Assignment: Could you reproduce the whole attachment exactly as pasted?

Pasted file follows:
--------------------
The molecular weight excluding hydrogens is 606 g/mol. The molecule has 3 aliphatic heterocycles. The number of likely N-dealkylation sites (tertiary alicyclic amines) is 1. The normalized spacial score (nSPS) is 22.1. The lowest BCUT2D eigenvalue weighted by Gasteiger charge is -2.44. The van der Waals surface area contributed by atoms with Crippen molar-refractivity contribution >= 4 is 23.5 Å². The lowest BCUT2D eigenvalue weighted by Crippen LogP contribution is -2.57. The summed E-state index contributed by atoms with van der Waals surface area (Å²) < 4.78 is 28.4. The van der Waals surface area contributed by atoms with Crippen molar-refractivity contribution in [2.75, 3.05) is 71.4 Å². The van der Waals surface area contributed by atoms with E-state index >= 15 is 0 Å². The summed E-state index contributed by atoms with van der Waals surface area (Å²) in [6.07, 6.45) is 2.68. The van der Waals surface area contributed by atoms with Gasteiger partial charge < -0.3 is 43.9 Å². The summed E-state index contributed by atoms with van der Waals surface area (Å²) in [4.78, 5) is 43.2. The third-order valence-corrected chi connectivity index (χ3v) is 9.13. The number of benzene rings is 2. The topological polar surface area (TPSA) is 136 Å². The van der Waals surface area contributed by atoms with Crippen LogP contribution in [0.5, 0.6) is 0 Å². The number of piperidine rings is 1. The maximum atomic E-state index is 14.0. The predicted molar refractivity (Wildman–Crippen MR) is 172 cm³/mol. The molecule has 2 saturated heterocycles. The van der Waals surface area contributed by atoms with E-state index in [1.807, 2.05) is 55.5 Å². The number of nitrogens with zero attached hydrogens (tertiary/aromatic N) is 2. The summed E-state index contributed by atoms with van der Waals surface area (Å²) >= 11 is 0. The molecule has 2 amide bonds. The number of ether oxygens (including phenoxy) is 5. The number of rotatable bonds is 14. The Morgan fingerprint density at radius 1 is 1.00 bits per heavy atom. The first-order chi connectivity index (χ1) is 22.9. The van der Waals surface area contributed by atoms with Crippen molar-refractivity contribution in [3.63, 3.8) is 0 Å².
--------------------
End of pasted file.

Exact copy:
The molecular weight excluding hydrogens is 606 g/mol. The molecule has 3 aliphatic heterocycles. The number of likely N-dealkylation sites (tertiary alicyclic amines) is 1. The normalized spacial score (nSPS) is 22.1. The lowest BCUT2D eigenvalue weighted by Gasteiger charge is -2.44. The van der Waals surface area contributed by atoms with Crippen molar-refractivity contribution >= 4 is 23.5 Å². The lowest BCUT2D eigenvalue weighted by Crippen LogP contribution is -2.57. The summed E-state index contributed by atoms with van der Waals surface area (Å²) < 4.78 is 28.4. The van der Waals surface area contributed by atoms with Crippen molar-refractivity contribution in [2.75, 3.05) is 71.4 Å². The van der Waals surface area contributed by atoms with E-state index >= 15 is 0 Å². The summed E-state index contributed by atoms with van der Waals surface area (Å²) in [6.07, 6.45) is 2.68. The van der Waals surface area contributed by atoms with Gasteiger partial charge < -0.3 is 43.9 Å². The summed E-state index contributed by atoms with van der Waals surface area (Å²) in [4.78, 5) is 43.2. The third-order valence-corrected chi connectivity index (χ3v) is 9.13. The number of benzene rings is 2. The topological polar surface area (TPSA) is 136 Å². The van der Waals surface area contributed by atoms with Crippen LogP contribution in [0.5, 0.6) is 0 Å². The number of piperidine rings is 1. The maximum atomic E-state index is 14.0. The predicted molar refractivity (Wildman–Crippen MR) is 172 cm³/mol. The molecule has 2 saturated heterocycles. The van der Waals surface area contributed by atoms with E-state index in [1.807, 2.05) is 55.5 Å². The number of nitrogens with zero attached hydrogens (tertiary/aromatic N) is 2. The summed E-state index contributed by atoms with van der Waals surface area (Å²) >= 11 is 0. The molecule has 2 amide bonds. The number of ether oxygens (including phenoxy) is 5. The number of rotatable bonds is 14. The Morgan fingerprint density at radius 1 is 1.00 bits per heavy atom. The first-order chi connectivity index (χ1) is 22.9. The van der Waals surface area contributed by atoms with Crippen molar-refractivity contribution in [3.63, 3.8) is 0 Å².